Hot Flash Clinical Trials at Riverside Clinical Research

If you have ever experienced a hot flash, you probably know that they can be uncomfortable and disruptive to your daily life, even making normal day-to-day tasks difficult at times. 

Hot flashes are a feeling of warmth…sometimes extremely excessive warmth…that can be accompanied by flushing that spreads over the body (most typically on the face and neck), and is sometimes followed by perspiration. Hot flashes are commonly caused by certain foods and drinks – particularly spicy food, food or drinks containing caffeine and alcoholic beverages; medication side effects; stress; smoking; and even tight clothing. 

Hot flashes are also the most common symptom of menopause and perimenopause, which are caused by a natural decrease in the production of estrogen and progesterone (the female reproductive hormones) as women over the age of 40 continue to grow older. Additionally, a complete hysterectomy may cause an early onset of menopausal symptoms. 

Let’s address these symptoms. Menopause may cause symptoms including irregular periods, mood swings and vaginal dryness, but the number one symptom of menopause is hot flashes. In fact, over two-thirds of the women in North America experience hot flashes when they begin the journey leading into menopause. 

Luckily, some women over 40 may never experience a hot flash, yet others will suffer from them for a long period of time – possibly even over 10 years. Most typically, however, the average duration of suffering from hot flashes due to menopause and its onset is somewhere in the middle.

Hot flashes due to menopause and perimenopause can be diagnosed with a blood test to check hormone levels. For treatment to help control excessive hot flashes and mood swings, medication or hormone therapy can be prescribed.

There are steps you can take on your own to help alleviate less serious cases of hot flashes due to any cause, including dressing in layers so that you can remove clothing as your body temperature rises. Also try to wear lightweight, breathable clothing and natural fibers such as cotton. Induce relaxation by practicing stress reducing techniques. Practicing deep, slow abdominal breathing is an excellent example of a good stress reducer you can try and it is easy. Take 6 to 8 deep breaths per minute for 15 minutes each morning, evening and, if you are able, when a hot flash occurs. Try to exercise daily and keep your body at its optimal weight. Also avoid smoking and any foods and drinks that tend to trigger your hot flashes.

When menopausal hot flashes occur during sleep they are referred to as night sweats. Night sweats can be very uncomfortable and disruptive to sleep patterns. However, night sweats may not be caused by menopause or perimenopause. Night sweats can also be attributed to other hormonal imbalances, infections, hypoglycemia, neurological conditions and idiopathic hyperhidrosis, which is an excessive sweating condition.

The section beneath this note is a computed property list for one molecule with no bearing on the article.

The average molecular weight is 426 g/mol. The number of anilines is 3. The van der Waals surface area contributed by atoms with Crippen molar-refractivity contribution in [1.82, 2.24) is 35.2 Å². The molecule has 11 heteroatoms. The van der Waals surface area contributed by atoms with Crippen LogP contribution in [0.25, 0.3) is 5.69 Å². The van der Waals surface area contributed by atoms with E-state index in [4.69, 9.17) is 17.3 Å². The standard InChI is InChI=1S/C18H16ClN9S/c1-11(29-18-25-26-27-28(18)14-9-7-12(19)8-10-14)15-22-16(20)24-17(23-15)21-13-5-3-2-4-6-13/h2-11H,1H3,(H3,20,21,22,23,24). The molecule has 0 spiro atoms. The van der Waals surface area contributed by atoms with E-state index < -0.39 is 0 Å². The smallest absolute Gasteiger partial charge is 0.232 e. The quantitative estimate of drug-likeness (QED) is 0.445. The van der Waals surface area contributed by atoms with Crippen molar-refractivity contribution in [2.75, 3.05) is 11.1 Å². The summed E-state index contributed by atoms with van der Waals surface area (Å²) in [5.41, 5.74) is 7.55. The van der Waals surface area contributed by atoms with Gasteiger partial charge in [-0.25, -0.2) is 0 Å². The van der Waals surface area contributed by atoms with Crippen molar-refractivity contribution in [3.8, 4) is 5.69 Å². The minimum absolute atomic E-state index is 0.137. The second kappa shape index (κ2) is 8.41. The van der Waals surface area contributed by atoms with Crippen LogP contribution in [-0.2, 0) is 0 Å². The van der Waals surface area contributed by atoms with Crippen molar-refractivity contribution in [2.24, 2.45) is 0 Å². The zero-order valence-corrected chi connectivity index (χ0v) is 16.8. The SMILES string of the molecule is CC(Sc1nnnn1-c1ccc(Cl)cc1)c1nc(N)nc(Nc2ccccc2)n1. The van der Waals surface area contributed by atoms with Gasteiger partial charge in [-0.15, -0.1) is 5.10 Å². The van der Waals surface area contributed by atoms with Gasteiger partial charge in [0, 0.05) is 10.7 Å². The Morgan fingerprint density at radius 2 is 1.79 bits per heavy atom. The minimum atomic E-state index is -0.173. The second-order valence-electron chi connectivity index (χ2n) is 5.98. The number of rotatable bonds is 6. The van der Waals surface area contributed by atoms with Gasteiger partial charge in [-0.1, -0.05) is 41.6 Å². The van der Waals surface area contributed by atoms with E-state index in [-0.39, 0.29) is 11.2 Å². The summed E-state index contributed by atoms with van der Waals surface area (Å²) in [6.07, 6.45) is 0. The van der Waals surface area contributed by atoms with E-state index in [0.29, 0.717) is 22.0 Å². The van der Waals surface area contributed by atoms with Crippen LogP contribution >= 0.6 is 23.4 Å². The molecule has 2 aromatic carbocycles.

Hyperthyroidism is also a very common cause of hot flashes, with more than 3 million cases each year in the United States alone. Hyperthyroidism is an increased production of hormones from the thyroid gland, which can be caused by Graves’ disease, an autoimmune disorder; excessive intake of iodine by way of diet, dietary supplements or certain medications; tumors or infections of the thyroid gland; and certain tumors of the ovaries, testes or pituitary gland. 

Aside from hot flashes, symptoms of hyperthyroidism can include a swollen thyroid gland, bulging eyes, rapid heartbeat, increased metabolism and/or blood pressure, shaking hands, sweating, nausea, increased bowel movements, hair loss, irregular menstrual cycles in women, breast development in men, restlessness and difficulty sleeping.

A diagnosis of hyperthyroidism is most commonly determined with blood testing for sugar, cholesterol and thyroid stimulating hormones, and scans for thyroid abnormalities and function.

Reducing the production of hormones from the thyroid gland are currently the primarily methods of treatment. Medications – such as anti-thyroids like methimazole to help eliminate hormone production, and beta blockers like propranolol to control rapid heartbeat, excessive sweating and an increased pulse rate – can be prescribed to control symptoms of hyperthyroidism. Radioactive iodine therapy can also be used to destroy cells that produce hormones from the thyroid gland. In severe cases, if all other treatments fail, surgery to remove part or all of the thyroid gland is an alternative solution.

Suggested steps you can take for prevention of hyperthyroidism include regular exercise, the avoidance of smoking and alcohol, exploring relaxation techniques such as yoga and deep breathing exercises, as well as eating a nutritious diet fortified with the required amounts of iodine and calcium.

Riverside Clinical Research is an award winning medical research facility that incorporates the services of clinical trial volunteers to help create a brighter future for everyone. 

Researchers at the Riverside Clinical Research facility are currently planning clinical research trials for hot flashes. If you suffer from hot flashes and you think you may be a good candidate for clinical trial participation, feel free to call the Riverside Clinical Research professionals for more information at 386-428-7730 Monday through Thursday from 7 a.m. to 5 p.m. or Friday from 7 a.m. to 12 p.m.

You are also welcome to enroll with Riverside Clinical Research so that you may be contacted about studies conducted in your area. Simply access the patient portal on our website. Riverside Clinical Research can also be reached by email at info@riversideclinicalresearch.com and is conveniently located at 1410 S. Ridgewood Avenue in Edgewater.